I’ve spent the last two days at the IDEO make-a-thon, a workshop where 78 people met to think, create and make. The 12 challenges on the topic of “superhuman” have been meticulously chosen by IDEO staff. Our challenge, entitled “Super Games”, was how we might help the elderly strengthen their skills through play.
“Make ideas tangible as fast as you can.”
The creative process from the initial question to the launch of the product is in 7 stages: Question > Insight > Synthesis > Ideation > Prototyping > Formative > Launch. Surprisingly, the brainstorming process needs strict regulations to work. Summarizing OpenIDEO’s rules of brainstorming:
1. Defer judgment
“There are no bad ideas at this point. There is plenty of time to judge later.”
2. Encourage wild ideas
Come up with the most silliest idea you can. It might be your breakthrough! This is especially hard, as we all have trains of thought we’re used to. We tend to go down the same lane and come up with similar ideas. Try to be ridiculous in your thinking, and later bring it down to earth.
3. Build on the ideas of others
“Think ‘and’ rather than ‘but’.”
4. Stay focused on the topic
Every now and then, look at your initial question.
5. One conversation at a time
All ideas must be heard. Brainstormings tend to get messy, so don’t interrupt and let people finish speaking.
6. Be visual
Thinking in drawings works better, is quicker and more memorable later. Left & right side of the brain working together!
7. Go for quantity
Make lots of stuff quickly. Build to think.
“Fail fast to succeed sooner.”
David Kelly, IDEO Founder
Our challenge: Super Games
I’ve teamed up with Nadine Stares (IDEO), Miranda Schnitger (Fundraiser, Sadler’s Wells), Wyn Griffiths (Product Design Programme Leader, Middlesex University) and Brendan Dawes (Maker) and we’ve been facing the challenge Super Games. We had to think about the 60+ generation and tried to identify key problems that could be solved with a smart service or product idea. We first made some general observations and found positive and negative aspects of age: experience, wisdom, time and space, but on the other hand technophobia, physical immobility, feeling irrelevant, isolated and disconnected. We then set our main goal to connect the elderly amongst each other and back to society and we wanted to create a playful way to make digital tools less scary.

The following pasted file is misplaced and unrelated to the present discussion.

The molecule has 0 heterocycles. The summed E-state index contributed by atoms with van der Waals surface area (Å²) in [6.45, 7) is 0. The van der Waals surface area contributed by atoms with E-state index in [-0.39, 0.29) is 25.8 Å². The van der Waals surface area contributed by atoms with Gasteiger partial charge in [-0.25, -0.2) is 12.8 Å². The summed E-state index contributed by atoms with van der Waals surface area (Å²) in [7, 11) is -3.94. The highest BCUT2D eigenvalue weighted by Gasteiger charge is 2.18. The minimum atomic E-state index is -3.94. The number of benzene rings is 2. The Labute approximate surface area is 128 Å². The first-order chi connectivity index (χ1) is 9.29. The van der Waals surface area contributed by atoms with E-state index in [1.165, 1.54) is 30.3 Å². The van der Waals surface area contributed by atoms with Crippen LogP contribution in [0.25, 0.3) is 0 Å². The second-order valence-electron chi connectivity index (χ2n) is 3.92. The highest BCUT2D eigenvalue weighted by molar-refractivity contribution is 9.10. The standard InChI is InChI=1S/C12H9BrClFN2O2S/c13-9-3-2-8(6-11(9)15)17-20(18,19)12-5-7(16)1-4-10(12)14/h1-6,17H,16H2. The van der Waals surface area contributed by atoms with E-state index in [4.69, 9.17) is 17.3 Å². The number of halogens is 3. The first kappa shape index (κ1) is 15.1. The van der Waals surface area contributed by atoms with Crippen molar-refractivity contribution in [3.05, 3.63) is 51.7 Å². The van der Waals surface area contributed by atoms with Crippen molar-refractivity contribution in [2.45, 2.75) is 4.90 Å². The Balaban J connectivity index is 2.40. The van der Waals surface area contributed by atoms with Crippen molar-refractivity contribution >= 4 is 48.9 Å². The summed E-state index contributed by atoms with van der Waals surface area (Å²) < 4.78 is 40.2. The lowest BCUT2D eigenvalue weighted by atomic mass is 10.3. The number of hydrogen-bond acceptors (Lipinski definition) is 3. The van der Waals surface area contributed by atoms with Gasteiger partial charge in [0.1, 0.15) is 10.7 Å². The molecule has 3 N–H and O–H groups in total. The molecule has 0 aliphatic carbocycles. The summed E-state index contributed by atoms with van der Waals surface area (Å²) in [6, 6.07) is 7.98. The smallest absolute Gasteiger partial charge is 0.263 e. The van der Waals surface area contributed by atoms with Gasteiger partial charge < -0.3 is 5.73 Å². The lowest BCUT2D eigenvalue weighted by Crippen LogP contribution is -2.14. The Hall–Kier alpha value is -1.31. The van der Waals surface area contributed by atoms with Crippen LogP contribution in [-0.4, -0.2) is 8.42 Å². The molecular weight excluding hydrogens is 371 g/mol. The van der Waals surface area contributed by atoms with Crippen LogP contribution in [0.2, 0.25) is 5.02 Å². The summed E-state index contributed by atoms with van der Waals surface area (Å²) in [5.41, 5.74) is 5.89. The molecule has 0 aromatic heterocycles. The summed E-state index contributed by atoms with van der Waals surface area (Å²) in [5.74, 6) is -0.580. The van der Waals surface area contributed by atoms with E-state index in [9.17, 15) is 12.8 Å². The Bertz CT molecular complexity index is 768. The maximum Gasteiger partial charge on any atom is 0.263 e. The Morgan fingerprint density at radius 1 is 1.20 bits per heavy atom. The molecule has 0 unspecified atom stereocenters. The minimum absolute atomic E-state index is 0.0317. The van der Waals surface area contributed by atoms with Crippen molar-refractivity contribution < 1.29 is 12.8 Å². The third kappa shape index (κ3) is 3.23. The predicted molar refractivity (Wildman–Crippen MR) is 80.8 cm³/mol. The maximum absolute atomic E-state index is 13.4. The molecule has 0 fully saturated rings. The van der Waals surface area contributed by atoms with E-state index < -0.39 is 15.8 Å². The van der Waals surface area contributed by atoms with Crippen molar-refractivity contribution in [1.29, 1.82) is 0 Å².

What we came up with is a game with knitting needles as the interface for a social platform: we call it “Knit Hero” (working title).
We designed a logo, selected fonts and a color palette, and in the end even had a quick mockup of a website, as well as a working physical prototype and several models of “knitting needle data collection devices”.
So when we started prototyping, there were three key questions to answer:
Inspire: What could be?
Evolve: What should be?
Execute: What will be?
While the first step allows for quantity and producing lots of ideas, during evolution and execution the focus is on quality until the best idea survives.
Photo by Brendan Dawes shows Wyn’s prototypes.
Prototype built in Processing by Brendan. We use a nunchuck to sense the movement of the needles.
We sketched how the website for the community could look like. It should show in a simple and accessible way the current projects and the progress, as well as future challenges and offer the possibility to connect with friends.
There’s also a full mockup of the website.
Our final presentation (yes, we even built the logo with real wool!):
Long way to go, but with our final presentation we won the “most exhibitable project” as judged by the V&A!
At the IDEO headquarters London:
And finally, after 2 days of making, our team – the “Knit-Wits” – in the make-a-thon photobooth!